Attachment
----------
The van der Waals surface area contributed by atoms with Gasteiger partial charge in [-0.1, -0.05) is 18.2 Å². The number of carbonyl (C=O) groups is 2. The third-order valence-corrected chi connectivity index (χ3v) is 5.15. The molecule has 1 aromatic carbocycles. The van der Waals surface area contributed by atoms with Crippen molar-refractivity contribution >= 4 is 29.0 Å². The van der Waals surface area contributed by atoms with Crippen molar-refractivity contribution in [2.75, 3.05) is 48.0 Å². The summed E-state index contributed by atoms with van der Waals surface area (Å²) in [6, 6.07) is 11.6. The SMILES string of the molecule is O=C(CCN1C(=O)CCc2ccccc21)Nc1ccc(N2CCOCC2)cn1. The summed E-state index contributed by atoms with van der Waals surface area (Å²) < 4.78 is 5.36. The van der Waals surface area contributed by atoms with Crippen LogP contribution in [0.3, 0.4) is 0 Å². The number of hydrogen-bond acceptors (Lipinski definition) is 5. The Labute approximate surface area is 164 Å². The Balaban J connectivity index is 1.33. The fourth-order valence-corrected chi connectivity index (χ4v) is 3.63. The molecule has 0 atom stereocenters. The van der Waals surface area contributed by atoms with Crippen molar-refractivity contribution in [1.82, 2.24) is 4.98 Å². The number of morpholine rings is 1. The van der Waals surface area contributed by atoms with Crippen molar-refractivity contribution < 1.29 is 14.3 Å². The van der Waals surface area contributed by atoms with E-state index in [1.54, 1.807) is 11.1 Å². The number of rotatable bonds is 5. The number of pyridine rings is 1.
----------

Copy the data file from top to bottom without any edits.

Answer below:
The van der Waals surface area contributed by atoms with Gasteiger partial charge in [-0.1, -0.05) is 18.2 Å². The number of carbonyl (C=O) groups is 2. The third-order valence-corrected chi connectivity index (χ3v) is 5.15. The molecule has 1 aromatic carbocycles. The van der Waals surface area contributed by atoms with Crippen molar-refractivity contribution >= 4 is 29.0 Å². The van der Waals surface area contributed by atoms with Crippen molar-refractivity contribution in [2.75, 3.05) is 48.0 Å². The summed E-state index contributed by atoms with van der Waals surface area (Å²) in [6, 6.07) is 11.6. The SMILES string of the molecule is O=C(CCN1C(=O)CCc2ccccc21)Nc1ccc(N2CCOCC2)cn1. The summed E-state index contributed by atoms with van der Waals surface area (Å²) < 4.78 is 5.36. The van der Waals surface area contributed by atoms with Crippen LogP contribution in [0.3, 0.4) is 0 Å². The number of hydrogen-bond acceptors (Lipinski definition) is 5. The Labute approximate surface area is 164 Å². The Balaban J connectivity index is 1.33. The fourth-order valence-corrected chi connectivity index (χ4v) is 3.63. The molecule has 0 atom stereocenters. The van der Waals surface area contributed by atoms with Crippen molar-refractivity contribution in [1.82, 2.24) is 4.98 Å². The number of morpholine rings is 1. The van der Waals surface area contributed by atoms with Crippen molar-refractivity contribution < 1.29 is 14.3 Å². The van der Waals surface area contributed by atoms with E-state index in [1.54, 1.807) is 11.1 Å². The number of rotatable bonds is 5. The number of pyridine rings is 1.